I’ve had a really hard time staying focused for the past couple of weeks, given the current protests in South Africa. Everytime I opened Twitter, I was bombarded by images and videos from Johannesburg, Cape Town, and Pietermaritzburg (to name just a few) that that simultaneously shocked and inspired me. I found myself drawn to these social media outlets, Watching the 11-minute film about the #FeesMustFall protests earlier this week, I found myself thinking about how the anti-apartheid struggle in South Africa was captured, preserved and understood on and through film.  One amazing digital collection that enhances understandings of the South African struggle against apartheid through the medium of film. That collection is the Community Video Education Trust.

The Community Video Education Trust (CVET): Documentary Footage of the Anti-Apartheid Struggle in South Africa is one such collection that shows the potential of video for not only reaching broader audiences, but also portraying a different perspective that is possible through oral history alone. CVET is Cape Town-based project formed in 1976, geared towards democratizing technology through training communities in video production. This site is a collection of those videos, documenting a side of the liberation struggle from the mid-1980s to the early 1990s that is not as widely available as the more traditional narratives of the struggle against apartheid.  The videos were digitized and assembled into the website as it stands to day through a collaboration between result of collaboration between the Michigan State University African Studies Center, the South African Film and Video Project (SAFVP), MATRIX: Center for Digital Humanities and Social Sciences (as part of their African Online Digital Library) and CVET.

Delving into the videos, there is a wealth of material available from footage of the funeral of the Gugulethu Seven to Abdullah Ibrahim’s return from exile to Albie Sachs moving return to District Six. You can also view important historic events like, for example, the launch of the United Democratic Front (UDF) in Cape Town in 1983.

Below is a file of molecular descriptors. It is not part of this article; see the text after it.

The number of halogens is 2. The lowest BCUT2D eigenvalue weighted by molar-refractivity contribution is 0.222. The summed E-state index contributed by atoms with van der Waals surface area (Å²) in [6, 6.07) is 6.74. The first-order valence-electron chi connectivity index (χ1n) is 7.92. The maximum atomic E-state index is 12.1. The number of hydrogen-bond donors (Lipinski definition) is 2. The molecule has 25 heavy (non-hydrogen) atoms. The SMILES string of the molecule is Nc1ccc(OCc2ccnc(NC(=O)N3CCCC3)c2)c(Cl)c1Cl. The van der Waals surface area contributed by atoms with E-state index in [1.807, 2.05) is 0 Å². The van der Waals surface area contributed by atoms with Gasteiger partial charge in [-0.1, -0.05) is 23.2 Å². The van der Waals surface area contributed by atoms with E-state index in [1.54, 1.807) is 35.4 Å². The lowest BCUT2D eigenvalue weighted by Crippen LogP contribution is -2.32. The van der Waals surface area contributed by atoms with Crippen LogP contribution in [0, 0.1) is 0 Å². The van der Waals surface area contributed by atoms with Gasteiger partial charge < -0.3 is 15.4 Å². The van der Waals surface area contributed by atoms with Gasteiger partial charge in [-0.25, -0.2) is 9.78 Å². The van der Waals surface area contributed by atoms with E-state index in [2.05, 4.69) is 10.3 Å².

If you don’t have specific issues or figures to search for, you can also sort through the videos by organization, person, and genre. The project recently updated all of their videos from Real Player, which will help to sustain this project as technology continues to develop, preserving this important videos that challenge top-down accounts of this era. As Jacqueline Mainguard wrote in a 1995 article for theJournal of Southern African Studies, “no single cultural form is able to express the full experience of apartheid although specific representations may seem to fulfill a sense of the totality of the experience” (Mainguard, 659). The representations contained in the CVET collection help to supplement other accounts to strive towards finding “a sense of the totality of the experience” of the anti-apartheid struggle.

As always, feel free to send me suggestions via Twitter (or use the hashtag #DigitalArchive) of sites you might like to see covered in future editions of The Digital Archive!

*This post is No. 22 in our Digital Archive series covering African archives on the web.

Further Reading

Music is the weapon

During Christmas 1980, Hugh Masekela and Miriam Makeba performed at a concert in Lesotho that deeply challenged and disturbed South Africa’s apartheid regime. The record of that concert is being reissued.

Carceral colonialism

On the United Kingdom’s attempts to finance the construction of large-scale prison facilities in former colonies, to where it wants to deport undocumented migrants.

Fanon’s mission

The works of Frantz Fanon can be read as architectural renderings of rights, futures, and generations toward a “very different Afro-futurism.”

History time

The historical novel is in vogue across the continent, challenging how we conceive of the nation, and how we write its histories.